The American College of Radiology is working with its state chapters to support legislative and regulatory efforts to minimize the cost and maximize access to breast cancer screening. Several states have introduced legislation to expand mandated insurance coverage to younger women and special populations as described below.
Connecticut has several bills in both the state senate and house. Bills HB 5119, HB 5429, and HB 5214 would require health insurance coverage for annual mammograms for women with a personal or family history of breast cancer and are 30 or older. HB 5047 would expand coverage to include diagnostic mammograms for women who have been diagnosed with breast cancer. HB 6513 would prohibit charging a copayment, cost-sharing, applying to a deductible, or charging of a facility fee for both routine and baseline mammograms for breast cancer screening. In the state senate, SB 626 would require providers to lower the costs of providing mammograms, breast ultrasounds and magnetic resonance imaging of the breast.
Sen. Linda Holmes introduced SB 162. It would require insurance coverage of screening by low-dose mammography for all women 35 or older. Coverage would specifically include: a baseline mammogram for women 35 to 39, an annual mammogram for women 40 or older, a mammogram at the age and intervals considered medically necessary by the woman's health care provider for women under 40 with a family or personal history of breast cancer, prior personal history of breast cancer, and a diagnostic mammogram when medically necessary.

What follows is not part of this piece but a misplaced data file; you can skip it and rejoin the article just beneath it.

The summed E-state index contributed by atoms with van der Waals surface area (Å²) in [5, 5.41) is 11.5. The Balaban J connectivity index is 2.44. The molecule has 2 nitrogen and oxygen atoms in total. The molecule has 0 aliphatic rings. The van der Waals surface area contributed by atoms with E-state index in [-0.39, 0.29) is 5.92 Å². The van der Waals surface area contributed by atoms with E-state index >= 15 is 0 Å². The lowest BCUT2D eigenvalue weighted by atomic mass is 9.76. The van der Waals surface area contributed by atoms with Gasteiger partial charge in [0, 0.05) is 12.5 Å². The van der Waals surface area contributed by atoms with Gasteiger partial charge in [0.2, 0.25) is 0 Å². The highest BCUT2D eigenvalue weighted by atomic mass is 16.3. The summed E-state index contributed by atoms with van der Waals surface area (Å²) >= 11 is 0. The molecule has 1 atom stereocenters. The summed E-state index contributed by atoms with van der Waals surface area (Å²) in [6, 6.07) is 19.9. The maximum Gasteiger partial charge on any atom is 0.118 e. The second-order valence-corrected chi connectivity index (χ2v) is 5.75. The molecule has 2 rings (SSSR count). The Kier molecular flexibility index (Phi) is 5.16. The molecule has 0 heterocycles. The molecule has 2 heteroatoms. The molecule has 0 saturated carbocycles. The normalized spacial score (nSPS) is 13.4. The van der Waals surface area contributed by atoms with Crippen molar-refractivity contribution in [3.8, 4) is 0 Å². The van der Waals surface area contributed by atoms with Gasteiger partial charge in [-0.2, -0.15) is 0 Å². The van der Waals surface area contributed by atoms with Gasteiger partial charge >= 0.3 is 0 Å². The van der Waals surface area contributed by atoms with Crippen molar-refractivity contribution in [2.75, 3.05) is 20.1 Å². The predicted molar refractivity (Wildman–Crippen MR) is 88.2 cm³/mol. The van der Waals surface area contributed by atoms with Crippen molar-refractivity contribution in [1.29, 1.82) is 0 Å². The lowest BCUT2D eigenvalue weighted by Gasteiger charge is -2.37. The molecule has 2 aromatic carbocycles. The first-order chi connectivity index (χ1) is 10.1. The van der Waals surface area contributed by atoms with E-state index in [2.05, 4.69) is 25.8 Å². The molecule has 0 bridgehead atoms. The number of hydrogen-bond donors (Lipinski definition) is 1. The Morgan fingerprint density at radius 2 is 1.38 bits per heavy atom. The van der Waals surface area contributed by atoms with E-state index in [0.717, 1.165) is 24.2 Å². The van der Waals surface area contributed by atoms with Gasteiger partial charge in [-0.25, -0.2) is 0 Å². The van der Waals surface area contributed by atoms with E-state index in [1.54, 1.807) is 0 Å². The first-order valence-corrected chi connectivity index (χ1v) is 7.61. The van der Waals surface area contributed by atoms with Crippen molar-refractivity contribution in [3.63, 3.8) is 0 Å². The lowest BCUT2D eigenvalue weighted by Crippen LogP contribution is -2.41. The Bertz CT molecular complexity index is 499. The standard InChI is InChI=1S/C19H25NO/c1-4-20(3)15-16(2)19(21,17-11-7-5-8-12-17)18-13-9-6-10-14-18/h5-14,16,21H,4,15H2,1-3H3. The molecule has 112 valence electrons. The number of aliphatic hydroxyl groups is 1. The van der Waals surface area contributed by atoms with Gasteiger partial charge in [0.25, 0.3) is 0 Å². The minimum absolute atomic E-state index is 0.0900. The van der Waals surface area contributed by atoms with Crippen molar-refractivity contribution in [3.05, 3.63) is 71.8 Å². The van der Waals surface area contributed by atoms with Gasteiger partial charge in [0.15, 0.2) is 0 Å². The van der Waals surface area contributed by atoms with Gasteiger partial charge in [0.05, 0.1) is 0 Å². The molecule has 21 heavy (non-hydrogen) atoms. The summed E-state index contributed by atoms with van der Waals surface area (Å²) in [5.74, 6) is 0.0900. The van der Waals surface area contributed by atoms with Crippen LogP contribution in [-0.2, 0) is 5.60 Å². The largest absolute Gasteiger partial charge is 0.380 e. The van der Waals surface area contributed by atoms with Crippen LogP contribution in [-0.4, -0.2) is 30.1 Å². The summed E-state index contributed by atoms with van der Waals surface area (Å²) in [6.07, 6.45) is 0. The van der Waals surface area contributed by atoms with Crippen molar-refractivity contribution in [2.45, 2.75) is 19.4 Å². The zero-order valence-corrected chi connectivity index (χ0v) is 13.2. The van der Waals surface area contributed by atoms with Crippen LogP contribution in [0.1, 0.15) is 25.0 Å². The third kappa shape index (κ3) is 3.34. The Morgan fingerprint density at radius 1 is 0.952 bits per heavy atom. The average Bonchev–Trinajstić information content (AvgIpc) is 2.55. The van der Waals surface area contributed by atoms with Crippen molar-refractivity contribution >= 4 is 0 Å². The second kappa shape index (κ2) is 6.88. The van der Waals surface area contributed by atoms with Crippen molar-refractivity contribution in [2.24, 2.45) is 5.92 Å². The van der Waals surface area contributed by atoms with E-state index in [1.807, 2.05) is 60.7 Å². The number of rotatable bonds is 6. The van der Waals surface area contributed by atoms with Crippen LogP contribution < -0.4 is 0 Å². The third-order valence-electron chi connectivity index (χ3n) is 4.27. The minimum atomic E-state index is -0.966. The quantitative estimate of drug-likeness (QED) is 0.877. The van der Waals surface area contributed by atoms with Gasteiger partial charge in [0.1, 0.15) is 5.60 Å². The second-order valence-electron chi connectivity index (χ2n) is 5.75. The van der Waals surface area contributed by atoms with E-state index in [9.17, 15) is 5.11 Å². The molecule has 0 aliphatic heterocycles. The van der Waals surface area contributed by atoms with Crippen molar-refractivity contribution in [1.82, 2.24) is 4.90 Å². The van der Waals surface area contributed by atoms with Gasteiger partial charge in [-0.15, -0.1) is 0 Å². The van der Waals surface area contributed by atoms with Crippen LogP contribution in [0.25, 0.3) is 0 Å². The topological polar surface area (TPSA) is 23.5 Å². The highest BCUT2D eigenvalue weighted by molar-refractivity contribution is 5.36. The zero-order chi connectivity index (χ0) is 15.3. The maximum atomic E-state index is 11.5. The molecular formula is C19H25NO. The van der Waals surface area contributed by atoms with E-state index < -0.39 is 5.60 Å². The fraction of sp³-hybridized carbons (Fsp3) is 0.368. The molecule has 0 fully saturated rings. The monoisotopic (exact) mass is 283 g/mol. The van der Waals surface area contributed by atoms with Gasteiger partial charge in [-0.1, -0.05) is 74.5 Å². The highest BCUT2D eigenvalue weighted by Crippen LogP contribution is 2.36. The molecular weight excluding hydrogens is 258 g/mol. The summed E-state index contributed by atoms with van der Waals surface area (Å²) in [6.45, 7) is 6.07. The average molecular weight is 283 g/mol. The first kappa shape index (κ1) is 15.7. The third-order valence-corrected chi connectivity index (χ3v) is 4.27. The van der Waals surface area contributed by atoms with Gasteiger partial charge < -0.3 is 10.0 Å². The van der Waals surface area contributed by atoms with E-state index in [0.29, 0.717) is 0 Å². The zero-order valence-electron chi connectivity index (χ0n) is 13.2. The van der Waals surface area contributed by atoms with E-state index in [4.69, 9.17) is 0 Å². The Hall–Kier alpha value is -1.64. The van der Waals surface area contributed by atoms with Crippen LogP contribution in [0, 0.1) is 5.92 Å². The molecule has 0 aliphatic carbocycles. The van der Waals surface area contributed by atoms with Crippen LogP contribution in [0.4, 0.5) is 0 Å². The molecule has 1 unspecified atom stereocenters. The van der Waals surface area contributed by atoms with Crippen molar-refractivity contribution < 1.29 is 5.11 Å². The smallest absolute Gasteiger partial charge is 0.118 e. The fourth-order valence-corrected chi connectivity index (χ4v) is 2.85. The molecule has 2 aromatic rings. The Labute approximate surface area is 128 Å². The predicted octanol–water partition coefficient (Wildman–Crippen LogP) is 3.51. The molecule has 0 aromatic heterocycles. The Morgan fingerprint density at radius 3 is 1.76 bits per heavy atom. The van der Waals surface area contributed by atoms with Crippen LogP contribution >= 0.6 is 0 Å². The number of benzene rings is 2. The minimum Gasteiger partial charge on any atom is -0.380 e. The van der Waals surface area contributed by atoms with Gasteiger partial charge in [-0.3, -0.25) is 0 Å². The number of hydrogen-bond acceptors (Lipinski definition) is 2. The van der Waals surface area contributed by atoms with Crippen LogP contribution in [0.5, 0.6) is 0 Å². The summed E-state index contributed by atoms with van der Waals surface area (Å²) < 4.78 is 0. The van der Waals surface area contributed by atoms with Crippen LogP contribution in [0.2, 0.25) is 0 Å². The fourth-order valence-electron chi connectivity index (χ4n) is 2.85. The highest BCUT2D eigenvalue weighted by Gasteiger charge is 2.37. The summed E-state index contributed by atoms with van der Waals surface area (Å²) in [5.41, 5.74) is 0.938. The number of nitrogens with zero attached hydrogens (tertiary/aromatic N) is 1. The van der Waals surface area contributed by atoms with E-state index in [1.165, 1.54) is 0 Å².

Nebraska’s Sen. Anna Wishart introduced LB 498, a bill that would require coverage for breast cancer screening.
Before stepping down from the New Jersey State Assembly on February 15, then Assemblyman Vincent Prieto introduced AB 478, a bill that would require coverage for mammograms for women under 40 who lack access to family medical history due to their or their parent’s adoption.
State Sen. Kevin S. Parker introduced SB 2596. It would lower the eligibility age for an annual mammogram from 40 to 30 years and lower the eligibility age for a single baseline mammogram from 35 to 25.
In Pennsylvania, Rep. Maria Donatucci introduced HB 419, legislation that would amend the Pennsylvania Breast and Cervical Cancer Early Screening Act and expand the age eligibility for breast cancer screening services from 40-49 years to 30–65 years.
Texas’ Rep. Diego Bernal introduced HB 170. It would require health benefit plans that provide coverage for a screening mammogram provide equal coverage for a diagnostic mammogram.